"I enjoy feeling sad sometimes," says Jimmy Gnecco (pronounced NECK-oh), frontman for Ours, "because at least then you're feeling something--you know you're alive." Fans of Ours, who have devotedly followed the band's live performances in and around New York, will definitely know they're alive when they hear the opening chords of Distorted Lullabies (DreamWorks Records). The band's debut album is the sound of beauty carved out of despair. With guitars that spiral in on themselves with raga-like intensity, a voice that can flip from a graceful falsetto into a bloodthirsty howl without notice, and melodies that wind through the songs with a logic all their own, Gnecco transforms torment into beauty, evoking mystery with power. Born and raised in northern New Jersey, Gnecco grew up on the power ballads of late-'80s album-oriented rock.
Towards the end of high school, Gnecco began playing in a band that would eventually become Ours. After graduating from high school, he worked as a pizza delivery guy and liquor store salesman, all the while pouring his life force into music with single-minded focus. "The first rock band I fell in love with was U2," he says. "The mixture of emotional release and melody, along with drama, hit me emotionally. Growing up, Elvis Presley, Michael Jackson and John Lennon affected me greatly because each one used their personal pain in a positive way to show love. I admire that."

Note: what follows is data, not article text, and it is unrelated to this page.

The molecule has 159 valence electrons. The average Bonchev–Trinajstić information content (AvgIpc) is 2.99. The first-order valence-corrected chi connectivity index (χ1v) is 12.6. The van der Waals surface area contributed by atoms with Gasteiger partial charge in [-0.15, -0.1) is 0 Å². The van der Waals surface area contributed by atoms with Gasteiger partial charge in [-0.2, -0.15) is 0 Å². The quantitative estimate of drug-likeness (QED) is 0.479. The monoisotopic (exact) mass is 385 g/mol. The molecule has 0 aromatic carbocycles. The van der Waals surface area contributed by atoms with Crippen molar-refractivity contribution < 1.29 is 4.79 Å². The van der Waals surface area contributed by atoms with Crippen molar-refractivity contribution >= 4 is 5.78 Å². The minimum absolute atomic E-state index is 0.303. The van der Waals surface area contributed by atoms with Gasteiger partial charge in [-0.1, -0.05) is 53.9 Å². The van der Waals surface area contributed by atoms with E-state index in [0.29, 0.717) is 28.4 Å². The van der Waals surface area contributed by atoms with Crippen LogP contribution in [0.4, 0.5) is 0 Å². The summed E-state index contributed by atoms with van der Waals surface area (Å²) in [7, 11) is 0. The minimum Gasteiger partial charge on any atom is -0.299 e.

After a few years, the band took a break to re-focus. Gnecco then roped his friend Race Bass into playing guitar, and they started to put the band back together. While beginning work on their first album, they also found drummer Kirke Jan. They added keyboardist Anthony DeMarco, then brought guitarist Dave Milone back on board. An album of passion and skillful songcraft, Distorted Lullabies was produced by Mark Endert, Steve Lillywhite and Gnecco.